About 30 years ago, Laura Bakosh was feeling overwhelmed by the demands of her corporate job, and began experiencing increased anxiety and insomnia. After several unsuccessful attempts at addressing these issues, she turned to a concept she’d read about: mindfulness. It worked. She felt calmer, more focused, and happier — so much so that people around her noticed the difference. Fast forward to today, Bakosh has dedicated her life’s work to sharing the practice she calls “transformative” with pre-K through high school students across the country.

“It helps performance; it reduces stress and the biological effects of stress on the body, but it also really increases the way the brain develops so that it’s optimized for more healthy cognitive growth,” Bakosh told Nice News. 

A few years after her initial experience with mindfulness, she dove deeper into the practice, earning a doctorate in psychology and becoming a certified Mindfulness Based Stress Reduction (MBSR) instructor. Then, In 2011, she and lifelong friend Janice Houlihan — who has a psychology degree from Northeastern University and master‘s in education from the University of Massachusetts-Boston — developed Inner Explorer, a nonprofit that provides daily 10-minute audio mindfulness sessions to classrooms. 

“We both had young children at the time, and we were kind of like, ‘Wow, this is something that should be in schools, so kids can learn this at earlier ages and have the opportunity to have healthy cognitive development,’” Bakosh explained.


Since launching, Inner Explorer has reached 5,000 schools in all 50 states and impacted over 2 million students, many of them in under-resourced communities. 

“Most people have this belief of really massive potential in children. And what a lot of people don’t understand today is that that little child who’s born into a family that’s maybe struggling with poverty or addiction or any number of things that can get you off the rails, that those influences significantly affect the trajectory for that child going forward,” said Bakosh. “And if you think about geometry, right? A very slight change at the beginning can make a massive change over the course of a lifetime.”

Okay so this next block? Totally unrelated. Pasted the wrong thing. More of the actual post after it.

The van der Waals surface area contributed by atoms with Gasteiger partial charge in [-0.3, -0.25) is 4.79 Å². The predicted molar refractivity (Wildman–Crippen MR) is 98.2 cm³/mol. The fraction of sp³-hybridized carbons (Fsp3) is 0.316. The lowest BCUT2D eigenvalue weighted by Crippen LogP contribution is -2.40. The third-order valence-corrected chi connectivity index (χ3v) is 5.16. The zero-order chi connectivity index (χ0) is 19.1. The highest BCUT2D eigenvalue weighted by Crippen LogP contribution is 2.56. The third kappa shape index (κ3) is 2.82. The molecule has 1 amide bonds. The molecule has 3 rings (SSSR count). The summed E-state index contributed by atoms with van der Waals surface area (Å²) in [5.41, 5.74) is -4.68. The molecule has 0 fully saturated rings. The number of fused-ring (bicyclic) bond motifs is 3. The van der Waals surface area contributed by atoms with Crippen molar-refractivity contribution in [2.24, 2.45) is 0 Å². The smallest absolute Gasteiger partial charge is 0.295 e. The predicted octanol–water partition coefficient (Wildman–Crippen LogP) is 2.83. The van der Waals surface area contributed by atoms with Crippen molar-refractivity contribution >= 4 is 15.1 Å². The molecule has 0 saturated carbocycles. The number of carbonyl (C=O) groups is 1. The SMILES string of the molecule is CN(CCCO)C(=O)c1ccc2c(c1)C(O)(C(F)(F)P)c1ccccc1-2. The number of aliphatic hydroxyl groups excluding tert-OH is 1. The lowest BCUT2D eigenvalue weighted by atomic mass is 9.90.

Inner Explorer aims to “cultivate critical life skills, such as self-awareness, self-regulation, empathy, and resilience.” And according to the organizations website, the results are impressive: Schools that use the program reported a 28% increase in reading, math, and science grades and a 60% decrease in behavioral problems. And students aren’t the only ones who benefit: the program reported a 43% reduction in teacher stress. Several other published studies have backed up those results, finding that mindfulness can increase compassion, enhance academic performance, and decrease substance abuse.

Though mindfulness meditation has sometimes been thought of as a religious practice, Inner Explorer is entirely secular, without any relation to spirituality. It’s about helping kids take control of their thoughts and emotions, Bakosh explained. “We believe this is a human capacity first. And that any belief system that you might hold should and would be compatible with what we’re sharing and teaching the children.”


The organization encourages students to listen to their mindfulness sessions at home with their parents or caregivers, and provides free online access to them. “Now you have a shared experience,” said Bakosh. “You have sort of a transparency of what’s happening in the classroom … and you also have a way to bring stress relief into the community, into families.”